October 7th, 2019

The day started out with a lovely old hymn in my head as I woke up, a snippet I’d not thought of in years: 

“trusting as the moments fly, trusting as the day goes by,

trusting him what ere befall, trusting Jesus, that is all.”

Didn’t realize that it was a warning.

Bethyl dropped me off at a trail segment that was to be about 18 km long.  We’d stay in touch.  She’d pick me up at the other end, after a day of hopeful quiet, prayer, reflection for her, and a day of fun hiking for me. 

This part of the trail, between Arad and Be’er Efe, is full of canyons, wadi’s, chocolate topping on vanilla hills, stark white gully’s, graceful curves, camels, vanilla slopes with caramel drizzle running down the sides.  Peaceful, sere, silent.  No other humans to be seen.  Loved walking, memorizing John 14 and 15 once again, the words of Jesus. 

Loved it so much I managed to lose track of the trail. The same scenery came by again.  And again.  This part of the Judean wilderness doesn’t suffer inattention gladly.  Edge of panic creeping into my bones.

I checked my GPS, compass, the absolute absence of trail markers, and used dead reckoning with the sun.  All hopeless.  My blue bubble on the GPS wasn’t budging, if I went left, or right, or turned around.  Sun kept slipping lower.

(from Bethyl, while waiting for me):

Deuteronomy 31:18 “But, I, Hide, I Shall Hide My face on that day.”  God’s double hide is extreme concealment; He refers to his unknowable essence.  It was believable to the children of Israel, perhaps even more so today.  In the supreme dust of the desert, the mesmerizing contours of the terrain, I’m overwhelmed.  My feet touch a beauty beyond description.

I encounter His concealment, His unknowable essence.  Moments like this both frighten me and carve craters in my fragile character.  I am so little.  The desert is so humbling. Takes my pride, and Vance’s, crumbles it to dust.

The longer I wait the more I know I must pray.  A surprise.  Boldness bellows out, “Faith in God can move a mighty mountain; faith can calm the troubled seas.  Faith can make the desert like a fountain.  Faith can bring the victory.”  Twice this intensity came out of me, second time more than the first.  Lord, you said, when you call on me I will answer you.  I will be with you in trouble.  I will deliver and honor you.  Jesus, help.  We need your help now.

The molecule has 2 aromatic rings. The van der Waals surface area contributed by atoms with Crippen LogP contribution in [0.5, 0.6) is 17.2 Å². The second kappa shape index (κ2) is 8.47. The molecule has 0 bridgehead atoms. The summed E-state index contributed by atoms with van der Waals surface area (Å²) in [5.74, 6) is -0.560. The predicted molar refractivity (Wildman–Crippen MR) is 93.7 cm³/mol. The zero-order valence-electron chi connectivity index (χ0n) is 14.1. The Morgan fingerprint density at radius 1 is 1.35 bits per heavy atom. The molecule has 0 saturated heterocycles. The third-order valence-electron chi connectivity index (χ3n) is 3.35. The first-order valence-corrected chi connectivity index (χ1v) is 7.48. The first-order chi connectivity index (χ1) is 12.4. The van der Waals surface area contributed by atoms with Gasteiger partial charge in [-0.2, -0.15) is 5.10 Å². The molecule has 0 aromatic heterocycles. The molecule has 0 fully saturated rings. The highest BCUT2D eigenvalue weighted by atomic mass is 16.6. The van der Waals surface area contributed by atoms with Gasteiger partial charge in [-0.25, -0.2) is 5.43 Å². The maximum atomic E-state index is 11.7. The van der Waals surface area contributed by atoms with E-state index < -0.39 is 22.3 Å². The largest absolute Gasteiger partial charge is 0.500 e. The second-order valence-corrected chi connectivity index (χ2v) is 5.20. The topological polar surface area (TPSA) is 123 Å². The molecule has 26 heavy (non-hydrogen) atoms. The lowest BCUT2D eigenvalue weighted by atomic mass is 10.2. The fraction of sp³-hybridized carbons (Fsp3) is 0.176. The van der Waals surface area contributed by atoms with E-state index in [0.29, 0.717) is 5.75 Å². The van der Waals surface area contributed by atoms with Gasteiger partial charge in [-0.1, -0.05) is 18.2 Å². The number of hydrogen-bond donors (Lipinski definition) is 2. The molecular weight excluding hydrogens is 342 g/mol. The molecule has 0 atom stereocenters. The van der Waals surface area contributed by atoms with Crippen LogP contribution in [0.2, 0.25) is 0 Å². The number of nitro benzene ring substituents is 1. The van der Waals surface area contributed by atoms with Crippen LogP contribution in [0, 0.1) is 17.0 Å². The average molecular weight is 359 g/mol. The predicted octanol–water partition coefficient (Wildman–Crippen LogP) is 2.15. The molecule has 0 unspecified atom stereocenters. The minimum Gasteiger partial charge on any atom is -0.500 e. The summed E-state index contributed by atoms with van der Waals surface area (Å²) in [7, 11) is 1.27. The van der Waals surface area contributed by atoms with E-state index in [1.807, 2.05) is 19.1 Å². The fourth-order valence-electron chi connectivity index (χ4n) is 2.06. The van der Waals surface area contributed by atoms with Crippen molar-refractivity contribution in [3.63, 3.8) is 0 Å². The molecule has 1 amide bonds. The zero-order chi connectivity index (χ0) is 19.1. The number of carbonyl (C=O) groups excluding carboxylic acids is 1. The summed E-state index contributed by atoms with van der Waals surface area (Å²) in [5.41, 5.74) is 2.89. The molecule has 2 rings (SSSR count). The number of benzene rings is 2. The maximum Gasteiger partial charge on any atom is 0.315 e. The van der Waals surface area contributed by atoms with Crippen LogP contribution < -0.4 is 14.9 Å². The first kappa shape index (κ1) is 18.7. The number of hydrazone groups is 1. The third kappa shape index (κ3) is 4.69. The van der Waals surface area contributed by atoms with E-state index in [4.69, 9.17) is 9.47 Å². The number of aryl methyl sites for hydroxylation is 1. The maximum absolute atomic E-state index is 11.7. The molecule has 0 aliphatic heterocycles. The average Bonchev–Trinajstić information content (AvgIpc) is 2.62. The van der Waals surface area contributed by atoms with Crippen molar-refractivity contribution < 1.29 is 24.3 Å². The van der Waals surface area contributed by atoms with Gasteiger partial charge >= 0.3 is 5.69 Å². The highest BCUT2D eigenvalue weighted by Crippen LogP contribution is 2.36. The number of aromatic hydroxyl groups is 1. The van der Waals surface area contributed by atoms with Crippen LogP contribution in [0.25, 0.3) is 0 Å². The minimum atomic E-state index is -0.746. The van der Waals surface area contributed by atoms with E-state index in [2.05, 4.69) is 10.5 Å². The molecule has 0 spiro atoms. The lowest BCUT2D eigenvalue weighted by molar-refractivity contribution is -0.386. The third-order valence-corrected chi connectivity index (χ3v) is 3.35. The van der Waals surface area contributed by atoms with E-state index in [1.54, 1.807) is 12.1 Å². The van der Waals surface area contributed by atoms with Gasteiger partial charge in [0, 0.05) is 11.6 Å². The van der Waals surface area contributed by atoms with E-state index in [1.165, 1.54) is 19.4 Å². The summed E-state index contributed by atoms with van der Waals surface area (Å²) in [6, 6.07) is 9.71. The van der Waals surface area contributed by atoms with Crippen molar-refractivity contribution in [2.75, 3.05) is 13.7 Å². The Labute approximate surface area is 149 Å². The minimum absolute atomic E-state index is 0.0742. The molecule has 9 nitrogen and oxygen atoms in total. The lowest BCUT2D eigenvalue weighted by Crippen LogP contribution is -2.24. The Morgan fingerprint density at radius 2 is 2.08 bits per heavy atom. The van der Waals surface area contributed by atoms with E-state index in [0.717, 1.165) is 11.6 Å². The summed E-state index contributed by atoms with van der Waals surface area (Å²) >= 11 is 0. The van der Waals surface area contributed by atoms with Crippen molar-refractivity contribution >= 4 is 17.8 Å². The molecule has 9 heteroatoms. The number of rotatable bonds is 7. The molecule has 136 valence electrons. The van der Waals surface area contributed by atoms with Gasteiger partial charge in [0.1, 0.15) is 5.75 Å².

I spent my afternoon going in circles. Felt empathy with Moses. 40 years going in circles is possible in this emptiness.

Toward sunset two young men, each on their own camel, passed me.  Tried to make conversation in Arabic.  No luck.  Friendly, but with a shoulder shrug, they applied their whip and the camels went from a walk to a trot.  See ya.

Bethyl was sitting at the end of my trail in the car waiting for me since 3 pm.  Now it was 6:30, dark settling.  I’d walked 20 miles, 45,100 steps. End of my water, myself. Wife, on phone, praying, singing, hoping.

A pick-up truck came rattling over the hill.  Stopped.  Young Arabic man, mid-20’s, spoke a little English, not much, “you will give me,” he said.  Looked up, hesitated, corrected, “I will help to give you.” 

  He explained his car could not make it to the road where my wife waited.  Something about the gear box.   But if I could eat with him, drink with him, he would take me to her later.  He said, “We no Jew, yes, Palestinians.  And, “do you have money?”  I nodded, yes.

Twenty minutes later, dark, we showed up at a cluster of tin shacks on concrete slabs.  Lots of Arab men milling around.  Excited jabber.  No guns or knives that I could see.  Coffee served me from an ornate urn.  Cold water to wash and drink. 

Washed my hands and face, watching them do it first. Big platter appeared with a mound of yellow rice, bits of olive, pickle, and snippets of chicken.  Ate with our fingers from the common platter.  His two year old son smiled at me, shy, then ducked under his father’s arm. 

Three quad motorcycles appeared.    Two men with masks.  My “rescuer” stood up and said it was time to go.  Put his face mask on.  I was feeling less than exuberant.  I showed him on the GPS where Bethyl was waiting.    

All three quads hi-tailed it out of there, double-time. Into pitch-black night.  Not sure where we were going,  I remembered my song from the morning.  Knew Bethyl was praying.  Stopped half-way to nowhere; turned off quads. Said to get off. Walk. I did.

We knelt in front of one of the quads. One man took our picture. Smiled. Got back on quads. Didn’t get killed. Yes!

Half-hour later, we arrived at her car, emergency lights blinking in the dark.  I pushed 200 shekel note his way.  He refused.  Laughed.  Said this was a big party.  No one in his house had rescued a lost American.  He was most welcome for to thank me for the party I brought to his house.

The three quads disappeared in the night.  Men whooping.  Bethyl and I drove back to Arad on a curvy, two-lane blacktop, two headlights peering into dark.  Heads shaking with amazement, gratitude.